Preventing election violence in West Africa

During 2018, elections will be held in 23 African states – at local, regional or national level. Democratic elections have become more common on the African continent. At the same time, an increase in electoral violence is reported, writes Emma Skeppström.

According to a study by Stephanie M. Burchard, more than half of Africa’s states have experienced some form of election violence since the end of the Cold War. According to a recently published book by Mimmi Söderberg Kovacs and Jesper Bjarnesen, a reason for this may be that multi-party systems open up greater competition among the parties and that election results have become increasingly important to gain or retain power. Thus, the results are also more contested.

Electoral violence does not necessarily mean widespread violence, but can also be about individual events, harassment or methods of scaring people to act in a particular way – as many Western countries have experienced in recent years. Common to these methods, however, is that they in one way or another aim to influence the election process or election results. Elective violence is therefore a serious threat to democracy.

ECOWAS, the regional cooperation organization in West Africa, has the task of working in its Member States before and during elections. This includes election observation. Since there are several examples of electoral violence within the Member States, ECOWAS has decided to try to work with these issues.

Within the framework of FBA’s mission in Sweden’s regional strategy for sub-Saharan Africa, Folke Bernadotte Academy (FBA) and the Economic Community of West African States (ECOWAS) cooperate on how dialogue and mediation can be used to prevent election-related violence. At FBA there are both expertise in dialogue and mediation and election. Here, FBA has the opportunity to combine two of its areas of expertise to support a partner.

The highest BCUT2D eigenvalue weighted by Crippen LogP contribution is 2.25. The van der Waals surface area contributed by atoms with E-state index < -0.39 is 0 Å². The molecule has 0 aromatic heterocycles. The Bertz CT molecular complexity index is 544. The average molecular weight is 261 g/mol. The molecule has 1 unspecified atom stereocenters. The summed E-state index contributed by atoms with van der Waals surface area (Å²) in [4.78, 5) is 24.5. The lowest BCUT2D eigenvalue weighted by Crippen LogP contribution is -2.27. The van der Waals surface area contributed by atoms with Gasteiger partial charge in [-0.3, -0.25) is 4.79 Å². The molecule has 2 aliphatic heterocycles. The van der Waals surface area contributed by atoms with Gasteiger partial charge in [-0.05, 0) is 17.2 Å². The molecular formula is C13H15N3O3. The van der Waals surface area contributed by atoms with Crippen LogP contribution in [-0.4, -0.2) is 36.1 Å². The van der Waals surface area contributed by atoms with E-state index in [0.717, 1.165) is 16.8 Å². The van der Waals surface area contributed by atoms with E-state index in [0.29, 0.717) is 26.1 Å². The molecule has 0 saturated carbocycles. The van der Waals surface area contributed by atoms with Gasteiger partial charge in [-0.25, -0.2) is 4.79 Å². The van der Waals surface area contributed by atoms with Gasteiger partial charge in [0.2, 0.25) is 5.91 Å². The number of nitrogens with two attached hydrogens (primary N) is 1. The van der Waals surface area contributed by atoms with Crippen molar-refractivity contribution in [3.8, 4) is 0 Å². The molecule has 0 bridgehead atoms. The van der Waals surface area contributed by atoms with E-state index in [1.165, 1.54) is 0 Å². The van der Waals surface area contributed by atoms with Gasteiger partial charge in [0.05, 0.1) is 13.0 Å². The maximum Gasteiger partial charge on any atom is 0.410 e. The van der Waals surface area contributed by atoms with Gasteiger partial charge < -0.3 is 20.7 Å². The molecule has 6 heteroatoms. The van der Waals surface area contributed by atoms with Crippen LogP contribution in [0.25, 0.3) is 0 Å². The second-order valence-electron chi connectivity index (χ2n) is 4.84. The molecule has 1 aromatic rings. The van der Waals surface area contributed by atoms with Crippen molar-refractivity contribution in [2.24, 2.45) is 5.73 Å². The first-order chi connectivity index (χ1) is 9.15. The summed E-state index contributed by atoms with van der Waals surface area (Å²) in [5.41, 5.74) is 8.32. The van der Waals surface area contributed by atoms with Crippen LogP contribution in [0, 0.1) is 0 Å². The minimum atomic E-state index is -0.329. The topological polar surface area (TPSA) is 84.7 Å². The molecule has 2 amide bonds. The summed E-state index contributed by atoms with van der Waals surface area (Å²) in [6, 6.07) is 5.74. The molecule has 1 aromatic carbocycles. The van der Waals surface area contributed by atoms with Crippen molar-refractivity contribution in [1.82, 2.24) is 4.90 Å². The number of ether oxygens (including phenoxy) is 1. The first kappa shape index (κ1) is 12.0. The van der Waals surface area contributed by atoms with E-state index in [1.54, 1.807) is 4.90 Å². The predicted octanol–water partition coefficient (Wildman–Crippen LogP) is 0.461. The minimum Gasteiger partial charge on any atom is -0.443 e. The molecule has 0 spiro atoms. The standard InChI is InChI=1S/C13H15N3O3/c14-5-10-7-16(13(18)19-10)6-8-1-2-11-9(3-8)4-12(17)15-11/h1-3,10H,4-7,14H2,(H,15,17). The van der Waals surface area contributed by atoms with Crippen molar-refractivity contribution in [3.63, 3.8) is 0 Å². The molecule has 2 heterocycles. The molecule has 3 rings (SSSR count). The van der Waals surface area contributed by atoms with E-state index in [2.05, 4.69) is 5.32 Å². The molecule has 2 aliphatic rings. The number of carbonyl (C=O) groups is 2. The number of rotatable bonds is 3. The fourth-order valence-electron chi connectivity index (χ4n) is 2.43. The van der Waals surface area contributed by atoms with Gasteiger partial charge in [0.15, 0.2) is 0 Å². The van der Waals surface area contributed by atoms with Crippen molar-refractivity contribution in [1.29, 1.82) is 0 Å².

The cooperation is long-term but focuses on a number of workshops in Nigeria, Mali and Guinea-Bissau this year. The intention is to increase both ECOWAS and Member States’ capacity to prevent election-related violence. At the workshops, players from ministries and authorities, political parties and civil society participate. While national or regional players contribute country-specific knowledge, FBA provides knowledge of dialogue and mediation as well as electoral violence. Technical advice, for example, how different actors can act as mediators, alternate with opportunities to discuss challenges in the country in question and possible ways forward.

The workshops have also given different actors, who do not usually work together, the opportunity to meet and create networks. Something that they can build on after our days together. For ECOWAS, increasing opportunities for cooperation with local actors, while increasing the competence of the respective country offices. ECOWAS is also better equipped for the election observation efforts planned.

The FBA’s contribution is, of course, only a small piece of puzzle when it comes to preventing election-related violence on the African continent. The main responsibility lies with the parties involved in the electoral process and who use the election violence in any form. However, we will do our best to create room for dialogue on those issues that risk creating tension and thus contribute constructively to current election processes. Our expectation is that cooperation with ECOWAS will be strengthened over the next few years, and in the future we can contribute to greater efforts in this area.

If you want to read more about election violence in African elections, the book Violence in African Elections: Between Democracy and Big Man Politics, recommended by Mimmi Söderberg Kovacs, FBA Program Director for Research and Development, was also the editor of Stephanie Burchard’s book Electoral Violence in Sub -Sharan Africa: Causes and Consequences.

Emma Skeppström is project manager for FBA’s work on Sweden’s strategy for regional development cooperation with sub-Saharan Africa. She has previously worked on FBA’s security sector reform programs. She has also worked as security policy analyst with focus on the Horn of Africa, especially in Somalia.

This article was first published (in Swedish) at the